alexa Successful Treatment of Obesity
ISSN: 2161-0509
Journal of Nutritional Disorders & Therapy
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Social Classes, Level of Education, Marital Status, Alcohol and Tobacco Consumption as Predictors in a Successful Treatment of Obesity

Isaac Kuzmar1*, Maria Mercedes Rizo2 and Ernesto Cortes3

1University of Alicante, Spain

2Maria Mercedes Rizo University of Alicante, Spain

3Ernesto Cortes Miguel Hernández University of Elche, Spain

*Corresponding Author:
Isaac Kuzmar
University of Alicante
San Vicente del Raspeig
Alicante, Spain
Tel: 34659926253
E-mail: [email protected]

Received date: February 25, 2014; Accepted date: March 03, 2014; Published date: March 31, 2014

Citation: Kuzmar I, Rizo MM, Cortes E (2014) Social Classes, Level of Education, Marital Status, Alcohol and Tobacco Consumption as Predictors in a Successful Treatment of Obesity. J Nutr Disorders Ther 4:135. doi:10.4172/2161-0509.1000135

Copyright: ©2014 Kuzmar I, et al. This is an open-access article distributed under the terms of the Creative Commons Attribution License, which permits unrestricted use, distribution, and reproduction in any medium, provided the original author and source are credited.

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Abstract

Objective: To evaluate if there is a relation between social classes, level of education, marital status, alcohol and tobacco consumption with the success of weight loss in obese patients at a nutrition clinic.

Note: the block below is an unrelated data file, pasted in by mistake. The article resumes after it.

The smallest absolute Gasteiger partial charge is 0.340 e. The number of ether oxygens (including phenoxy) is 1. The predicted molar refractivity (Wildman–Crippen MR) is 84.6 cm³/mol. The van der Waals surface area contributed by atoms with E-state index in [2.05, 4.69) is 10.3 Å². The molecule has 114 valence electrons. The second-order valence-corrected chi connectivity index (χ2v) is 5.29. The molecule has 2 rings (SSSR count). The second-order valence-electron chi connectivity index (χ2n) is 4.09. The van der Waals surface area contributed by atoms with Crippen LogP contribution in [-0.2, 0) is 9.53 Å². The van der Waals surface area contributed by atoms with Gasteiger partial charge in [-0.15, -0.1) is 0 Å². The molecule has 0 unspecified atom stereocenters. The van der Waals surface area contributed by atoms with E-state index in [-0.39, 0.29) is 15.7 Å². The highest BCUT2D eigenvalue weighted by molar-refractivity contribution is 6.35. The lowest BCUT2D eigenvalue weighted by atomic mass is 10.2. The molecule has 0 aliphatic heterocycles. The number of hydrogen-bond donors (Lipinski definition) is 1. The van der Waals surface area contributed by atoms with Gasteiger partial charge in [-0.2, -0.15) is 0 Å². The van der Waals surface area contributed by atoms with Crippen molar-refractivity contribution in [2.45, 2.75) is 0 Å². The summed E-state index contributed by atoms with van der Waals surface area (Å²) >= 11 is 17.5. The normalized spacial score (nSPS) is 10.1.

Methods: A clinical intervention study was conducted among overweight and obese patients who consulted a nutrition clinic in Barranquilla (Colombia) for the purpose of nutritional assessment. They were subject to a personalized weekly follow-up consultation over the course of 16 weeks in which food consumption patterns, body image and self-perception were registered.
Results: A total of 271 patients were evaluated. 27 (10%) of whom did not complete the study. 244 (90%)
patients followed the treatment, 70 (28,7%) didn't lose weight, considering them failures and 174 (71,3%) did lose weight. No considerable differences were observed in relation to social classes, level of education, marital status, alcohol and tobacco consumption in failure-success distribution.
Conclusion: Based on these results, social classes, level of education, marital status, alcohol and tobacco consumption are not regarded as influential factors in the successful outcome of treatment in overweight and obese patients.

Keywords

Obesity; Social classes; Marital Status; Alcohol; Tobacco; Predictors; Treatment

Introduction

Overweight and the obesity represent an increasing threat to the general population in many countries [1], and it is considered to be a worldwide epidemic [2]. Body image and self-perception play an important role in the personal growth and adaptation, as well as children and adolescents [3].

It is extremely important to diagnose and tackle obesity at early stages due to the high risk of cardiovascular events, cancer and the mortality associated [4].